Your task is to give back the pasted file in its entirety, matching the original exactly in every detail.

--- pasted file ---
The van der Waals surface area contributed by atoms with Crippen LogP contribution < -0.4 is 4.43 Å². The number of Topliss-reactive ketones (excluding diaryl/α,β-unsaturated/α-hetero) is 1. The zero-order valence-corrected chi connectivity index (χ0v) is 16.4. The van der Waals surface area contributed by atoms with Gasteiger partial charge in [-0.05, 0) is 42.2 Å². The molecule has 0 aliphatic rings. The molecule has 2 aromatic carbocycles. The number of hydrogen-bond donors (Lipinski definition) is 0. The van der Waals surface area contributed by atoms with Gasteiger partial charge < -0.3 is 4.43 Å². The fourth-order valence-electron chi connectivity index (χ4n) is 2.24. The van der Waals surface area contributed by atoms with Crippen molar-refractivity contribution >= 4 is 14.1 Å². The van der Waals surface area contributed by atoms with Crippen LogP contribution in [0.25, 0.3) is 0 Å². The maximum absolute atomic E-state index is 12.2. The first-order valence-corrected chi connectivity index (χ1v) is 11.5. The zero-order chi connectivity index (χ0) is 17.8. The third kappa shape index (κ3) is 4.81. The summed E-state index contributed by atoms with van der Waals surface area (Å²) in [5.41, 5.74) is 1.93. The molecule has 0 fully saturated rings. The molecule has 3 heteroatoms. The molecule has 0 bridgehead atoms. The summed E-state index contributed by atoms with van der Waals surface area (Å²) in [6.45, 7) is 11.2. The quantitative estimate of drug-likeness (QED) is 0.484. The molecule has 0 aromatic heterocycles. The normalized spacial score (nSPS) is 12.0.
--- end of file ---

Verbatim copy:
The van der Waals surface area contributed by atoms with Crippen LogP contribution < -0.4 is 4.43 Å². The number of Topliss-reactive ketones (excluding diaryl/α,β-unsaturated/α-hetero) is 1. The zero-order valence-corrected chi connectivity index (χ0v) is 16.4. The van der Waals surface area contributed by atoms with Gasteiger partial charge in [-0.05, 0) is 42.2 Å². The molecule has 0 aliphatic rings. The molecule has 2 aromatic carbocycles. The number of hydrogen-bond donors (Lipinski definition) is 0. The van der Waals surface area contributed by atoms with Gasteiger partial charge < -0.3 is 4.43 Å². The fourth-order valence-electron chi connectivity index (χ4n) is 2.24. The van der Waals surface area contributed by atoms with Crippen molar-refractivity contribution >= 4 is 14.1 Å². The van der Waals surface area contributed by atoms with Crippen LogP contribution in [0.25, 0.3) is 0 Å². The maximum absolute atomic E-state index is 12.2. The first-order valence-corrected chi connectivity index (χ1v) is 11.5. The zero-order chi connectivity index (χ0) is 17.8. The third kappa shape index (κ3) is 4.81. The summed E-state index contributed by atoms with van der Waals surface area (Å²) in [5.41, 5.74) is 1.93. The molecule has 0 fully saturated rings. The molecule has 3 heteroatoms. The molecule has 0 bridgehead atoms. The summed E-state index contributed by atoms with van der Waals surface area (Å²) in [6.45, 7) is 11.2. The quantitative estimate of drug-likeness (QED) is 0.484. The molecule has 0 aromatic heterocycles. The normalized spacial score (nSPS) is 12.0.